“Stop wasting precious energy on what you do not want. Focus that energy on creating the life you do want. This is not only a gift to offer yourself but to all those in your orbit. By your rising above you lift others higher with your positive attitude and inspiring example.”
Why Do People Seek Therapy?
People come into therapy for a multitude of reasons. Some people need to respond to unexpected changes in their lives, like a job loss, the end of a relationship, or the death of a loved one, while others seek self-exploration and personal growth. When your ability to cope is overwhelmed by guilt, doubt, anxiety, or despair, therapy can help.
Therapy offers calm, non-judgmental support, enhancing self-reflection and improving problem-solving and communication skills. Therapy can also provide coping strategies for depression, self-doubt, relationship difficulties, unresolved childhood issues, bereavement, stress management, and creative blocks.
People seeking psychotherapy are willing to take responsibility for their actions. This involves working towards self-change and being open to greater awareness in their lives. Taking the risk to know, to understand…and then, to act.
What Can I expect in a Therapy Session?
Therapy requires talking about the primary concerns and issues in your life, telling your story. Therapy sessions usually last for 60 minutes. Weekly sessions are encouraged. However, there are times when a longer session is appropriate. Sometimes, too, people find themselves in a crisis situation or are greatly distressed, and have a need for more than one session per week until the crisis diminishes.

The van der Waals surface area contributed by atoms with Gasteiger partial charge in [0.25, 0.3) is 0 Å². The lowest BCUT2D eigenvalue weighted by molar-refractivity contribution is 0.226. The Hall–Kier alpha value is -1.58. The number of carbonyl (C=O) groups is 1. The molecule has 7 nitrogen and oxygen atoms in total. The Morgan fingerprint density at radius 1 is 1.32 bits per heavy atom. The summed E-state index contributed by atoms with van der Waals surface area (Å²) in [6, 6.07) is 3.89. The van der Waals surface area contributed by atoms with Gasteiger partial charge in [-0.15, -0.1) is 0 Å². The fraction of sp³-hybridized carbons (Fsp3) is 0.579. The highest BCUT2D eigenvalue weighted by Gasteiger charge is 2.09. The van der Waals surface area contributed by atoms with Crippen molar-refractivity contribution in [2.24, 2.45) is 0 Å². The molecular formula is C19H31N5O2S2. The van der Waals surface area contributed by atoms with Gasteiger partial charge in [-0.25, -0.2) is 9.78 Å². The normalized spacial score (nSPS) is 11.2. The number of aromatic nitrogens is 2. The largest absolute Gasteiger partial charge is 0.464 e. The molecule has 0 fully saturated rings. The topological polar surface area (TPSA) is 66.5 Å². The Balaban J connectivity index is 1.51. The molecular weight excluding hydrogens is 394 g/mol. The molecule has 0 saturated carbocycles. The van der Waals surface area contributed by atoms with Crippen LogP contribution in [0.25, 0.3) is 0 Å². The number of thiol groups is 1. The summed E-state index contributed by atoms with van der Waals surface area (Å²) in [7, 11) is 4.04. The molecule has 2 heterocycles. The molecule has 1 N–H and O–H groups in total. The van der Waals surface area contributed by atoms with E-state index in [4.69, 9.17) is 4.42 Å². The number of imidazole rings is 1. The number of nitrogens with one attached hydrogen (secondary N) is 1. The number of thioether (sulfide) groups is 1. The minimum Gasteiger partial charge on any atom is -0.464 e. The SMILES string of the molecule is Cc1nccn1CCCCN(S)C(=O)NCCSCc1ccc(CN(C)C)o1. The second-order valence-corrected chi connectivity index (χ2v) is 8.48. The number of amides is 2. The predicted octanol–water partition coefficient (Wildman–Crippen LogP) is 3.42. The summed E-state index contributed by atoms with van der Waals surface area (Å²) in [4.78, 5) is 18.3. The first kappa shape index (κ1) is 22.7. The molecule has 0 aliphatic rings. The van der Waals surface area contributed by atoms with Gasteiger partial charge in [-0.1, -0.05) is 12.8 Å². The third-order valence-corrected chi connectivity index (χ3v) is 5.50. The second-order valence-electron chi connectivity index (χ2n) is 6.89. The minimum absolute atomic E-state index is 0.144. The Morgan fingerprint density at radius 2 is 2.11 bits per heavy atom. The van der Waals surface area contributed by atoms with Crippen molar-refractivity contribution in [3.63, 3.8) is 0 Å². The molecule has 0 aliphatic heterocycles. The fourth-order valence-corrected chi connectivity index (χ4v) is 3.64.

The time between sessions is utilized in vivo; allowing you to integrate and process what was discussed during your therapy session. At times, there may be actions for you to take, including reading chapters in a specific book or keeping a journal or behavior record. Successful, effective therapy demands that you be an active participant, both inside the therapy session and in your outside world.
What benefits can I expect from working with a Psychotherapist?
There are many benefits of participating in psychotherapy. Often, just knowing that someone understands and will listen to your story is the most helpful. Therapy opens the possibility of other perspectives on a difficult situation, or suggests a new direction that points to a solution. Personal growth, interpersonal relationships, your relationship with yourself, family concerns, and dealing with the fast-paced, eclectic world we live in today—these are often areas where psychotherapy can be effective.
Is Psychotherapy Confidential?
In general, the law protects the confidentiality of all communications between clients and their psychotherapist. Information is not disclosed without written permission. Below are the exceptions to confidentiality:
- Suspected child abuse or dependent adult or elder abuse. The therapist is required by law to report this to the appropriate authorities immediately.
- If a client is threatening serious bodily harm to someone else. The therapist must notify the police and inform the intended victim(s).
- If a client intends to harm him- or herself. The therapist will make every effort to enlist cooperation in ensuring the client’s safety. If the client does not cooperate, further measures may be taken to ensure his or her safety without that person’s permission.